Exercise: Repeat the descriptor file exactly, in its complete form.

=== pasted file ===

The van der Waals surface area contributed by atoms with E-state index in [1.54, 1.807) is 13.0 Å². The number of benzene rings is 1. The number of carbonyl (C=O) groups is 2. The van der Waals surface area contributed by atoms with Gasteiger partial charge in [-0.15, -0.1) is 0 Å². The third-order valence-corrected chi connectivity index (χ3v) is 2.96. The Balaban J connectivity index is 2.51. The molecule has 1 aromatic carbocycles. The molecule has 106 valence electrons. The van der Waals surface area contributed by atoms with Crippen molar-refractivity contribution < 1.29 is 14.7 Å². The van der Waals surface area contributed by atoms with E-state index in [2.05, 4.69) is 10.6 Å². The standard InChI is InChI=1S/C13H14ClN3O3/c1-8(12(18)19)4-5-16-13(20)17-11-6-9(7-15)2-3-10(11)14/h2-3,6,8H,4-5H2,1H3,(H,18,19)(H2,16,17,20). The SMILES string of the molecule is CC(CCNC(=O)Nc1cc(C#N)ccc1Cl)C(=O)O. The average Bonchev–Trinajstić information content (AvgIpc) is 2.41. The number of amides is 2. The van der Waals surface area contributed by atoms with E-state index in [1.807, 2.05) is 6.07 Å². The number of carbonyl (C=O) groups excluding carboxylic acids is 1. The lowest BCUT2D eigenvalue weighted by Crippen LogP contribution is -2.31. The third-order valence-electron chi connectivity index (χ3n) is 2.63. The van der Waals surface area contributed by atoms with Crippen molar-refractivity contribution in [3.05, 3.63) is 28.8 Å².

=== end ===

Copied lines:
The van der Waals surface area contributed by atoms with E-state index in [1.54, 1.807) is 13.0 Å². The number of benzene rings is 1. The number of carbonyl (C=O) groups is 2. The van der Waals surface area contributed by atoms with Gasteiger partial charge in [-0.15, -0.1) is 0 Å². The third-order valence-corrected chi connectivity index (χ3v) is 2.96. The Balaban J connectivity index is 2.51. The molecule has 1 aromatic carbocycles. The molecule has 106 valence electrons. The van der Waals surface area contributed by atoms with Crippen molar-refractivity contribution < 1.29 is 14.7 Å². The van der Waals surface area contributed by atoms with E-state index in [2.05, 4.69) is 10.6 Å². The standard InChI is InChI=1S/C13H14ClN3O3/c1-8(12(18)19)4-5-16-13(20)17-11-6-9(7-15)2-3-10(11)14/h2-3,6,8H,4-5H2,1H3,(H,18,19)(H2,16,17,20). The SMILES string of the molecule is CC(CCNC(=O)Nc1cc(C#N)ccc1Cl)C(=O)O. The average Bonchev–Trinajstić information content (AvgIpc) is 2.41. The number of amides is 2. The van der Waals surface area contributed by atoms with E-state index in [1.807, 2.05) is 6.07 Å². The number of carbonyl (C=O) groups excluding carboxylic acids is 1. The lowest BCUT2D eigenvalue weighted by Crippen LogP contribution is -2.31. The third-order valence-electron chi connectivity index (χ3n) is 2.63. The van der Waals surface area contributed by atoms with Crippen molar-refractivity contribution in [3.05, 3.63) is 28.8 Å².